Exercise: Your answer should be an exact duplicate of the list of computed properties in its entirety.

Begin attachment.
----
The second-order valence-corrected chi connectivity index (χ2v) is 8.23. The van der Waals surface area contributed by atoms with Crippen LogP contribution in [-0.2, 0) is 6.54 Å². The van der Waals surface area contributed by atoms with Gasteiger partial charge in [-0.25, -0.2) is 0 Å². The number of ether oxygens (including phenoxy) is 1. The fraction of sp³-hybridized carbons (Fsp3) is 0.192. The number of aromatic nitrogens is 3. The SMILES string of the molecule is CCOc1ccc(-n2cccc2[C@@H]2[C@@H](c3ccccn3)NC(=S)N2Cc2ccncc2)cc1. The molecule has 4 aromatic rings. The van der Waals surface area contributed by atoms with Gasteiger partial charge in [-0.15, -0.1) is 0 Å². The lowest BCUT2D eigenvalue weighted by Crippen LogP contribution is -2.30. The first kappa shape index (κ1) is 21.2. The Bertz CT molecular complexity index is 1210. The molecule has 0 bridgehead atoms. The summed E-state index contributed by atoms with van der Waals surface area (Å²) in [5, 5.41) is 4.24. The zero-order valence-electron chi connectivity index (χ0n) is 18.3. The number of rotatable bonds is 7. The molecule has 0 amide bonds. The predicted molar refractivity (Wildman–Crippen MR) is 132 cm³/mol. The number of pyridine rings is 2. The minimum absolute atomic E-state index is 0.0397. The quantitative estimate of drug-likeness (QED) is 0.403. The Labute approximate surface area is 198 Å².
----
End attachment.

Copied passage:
The second-order valence-corrected chi connectivity index (χ2v) is 8.23. The van der Waals surface area contributed by atoms with Crippen LogP contribution in [-0.2, 0) is 6.54 Å². The van der Waals surface area contributed by atoms with Gasteiger partial charge in [-0.25, -0.2) is 0 Å². The number of ether oxygens (including phenoxy) is 1. The fraction of sp³-hybridized carbons (Fsp3) is 0.192. The number of aromatic nitrogens is 3. The SMILES string of the molecule is CCOc1ccc(-n2cccc2[C@@H]2[C@@H](c3ccccn3)NC(=S)N2Cc2ccncc2)cc1. The molecule has 4 aromatic rings. The van der Waals surface area contributed by atoms with Gasteiger partial charge in [-0.15, -0.1) is 0 Å². The lowest BCUT2D eigenvalue weighted by Crippen LogP contribution is -2.30. The first kappa shape index (κ1) is 21.2. The Bertz CT molecular complexity index is 1210. The molecule has 0 bridgehead atoms. The summed E-state index contributed by atoms with van der Waals surface area (Å²) in [5, 5.41) is 4.24. The zero-order valence-electron chi connectivity index (χ0n) is 18.3. The number of rotatable bonds is 7. The molecule has 0 amide bonds. The predicted molar refractivity (Wildman–Crippen MR) is 132 cm³/mol. The number of pyridine rings is 2. The minimum absolute atomic E-state index is 0.0397. The quantitative estimate of drug-likeness (QED) is 0.403. The Labute approximate surface area is 198 Å².